Now there's a conceit of extraordinary complexity and inspiration that beats any of the "briefs" of the big
    perfume conglomerates! This is more like what I would call the fiery imagination that makes great works of art. Match that with the quest for perfection in materials and composition that Parfums DelRae so avidly pursues and you have a winning combination.

    If you love fragrance and you ever get a chance to talk with DelRae Roth, don't miss it!

    10/18/09 at 7:40am

    Redneck Perfumisto said:



    WOW! Now this sounds interesting, Jaime! Knowing that niche lines with smaller selections generally release only their most tried and true ideas, I suspect that these are all excellent. But I'm glad that your focus here was on Mythique, because THAT is the one that my wife would find most interesting. She is fascinated by all things Roman and Italian, and picked up an interest in iris solely because of the Florentine connections. SO, this may really be one she could enjoy on many levels. To say nothing for myself. Yann Vasnier! Oh, yes!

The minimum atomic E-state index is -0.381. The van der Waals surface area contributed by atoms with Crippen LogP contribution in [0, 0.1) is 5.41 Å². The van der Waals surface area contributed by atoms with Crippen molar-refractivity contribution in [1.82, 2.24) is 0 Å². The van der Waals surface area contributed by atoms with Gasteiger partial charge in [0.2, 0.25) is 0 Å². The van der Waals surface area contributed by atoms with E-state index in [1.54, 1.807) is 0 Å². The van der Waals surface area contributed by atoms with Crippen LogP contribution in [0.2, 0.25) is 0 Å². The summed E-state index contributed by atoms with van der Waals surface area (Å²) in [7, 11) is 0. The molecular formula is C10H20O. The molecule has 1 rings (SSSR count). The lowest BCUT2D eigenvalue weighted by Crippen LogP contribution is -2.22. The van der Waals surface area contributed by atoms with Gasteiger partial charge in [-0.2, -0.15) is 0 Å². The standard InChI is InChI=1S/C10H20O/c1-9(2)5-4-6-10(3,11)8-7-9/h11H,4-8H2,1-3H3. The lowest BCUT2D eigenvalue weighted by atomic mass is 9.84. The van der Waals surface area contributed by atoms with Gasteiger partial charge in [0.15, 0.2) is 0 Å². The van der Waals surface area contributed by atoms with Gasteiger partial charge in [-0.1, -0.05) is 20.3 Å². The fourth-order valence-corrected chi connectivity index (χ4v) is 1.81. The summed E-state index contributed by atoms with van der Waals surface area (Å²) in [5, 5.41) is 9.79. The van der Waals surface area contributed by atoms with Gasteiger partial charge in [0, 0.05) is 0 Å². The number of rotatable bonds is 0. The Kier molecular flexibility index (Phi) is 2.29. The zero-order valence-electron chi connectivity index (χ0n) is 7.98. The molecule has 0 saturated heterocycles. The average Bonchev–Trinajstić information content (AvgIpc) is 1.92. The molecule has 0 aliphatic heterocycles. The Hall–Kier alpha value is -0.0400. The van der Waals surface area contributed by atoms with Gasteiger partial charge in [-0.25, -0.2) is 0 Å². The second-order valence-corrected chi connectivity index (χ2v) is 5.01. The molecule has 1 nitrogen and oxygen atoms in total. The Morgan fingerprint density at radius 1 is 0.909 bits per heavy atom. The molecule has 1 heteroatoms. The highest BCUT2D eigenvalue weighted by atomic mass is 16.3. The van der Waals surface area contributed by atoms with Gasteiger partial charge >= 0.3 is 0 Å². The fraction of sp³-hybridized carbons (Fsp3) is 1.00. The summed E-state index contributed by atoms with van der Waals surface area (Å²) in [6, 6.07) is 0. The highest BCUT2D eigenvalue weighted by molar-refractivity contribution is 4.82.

The coming spring scent has me intrigued, too. I will be in the vicinity of a Barney's in spring for sure, and will definitely look into this line. In fact, I just checked their store locator. The line is there!

    I'm always a sucker for scents with stories, and this line looks to be the real deal, that way. And I hate to admit it, but I'm a bottle guy, too. And their bottles are GORGEOUS.

    OMG - they have a sample pack, too! With free shipping! Sorry, Jaime, but I'm outta here!

    10/30/09 at 12:03am

    Suzanne said:



    I am desperately in search of Delrae's Début after discovering it in a Barcelona boutique. Sadly they were sold out of the two bottles in stock (talk about ltd distribution). Does anyone know where it is sold in Brussels?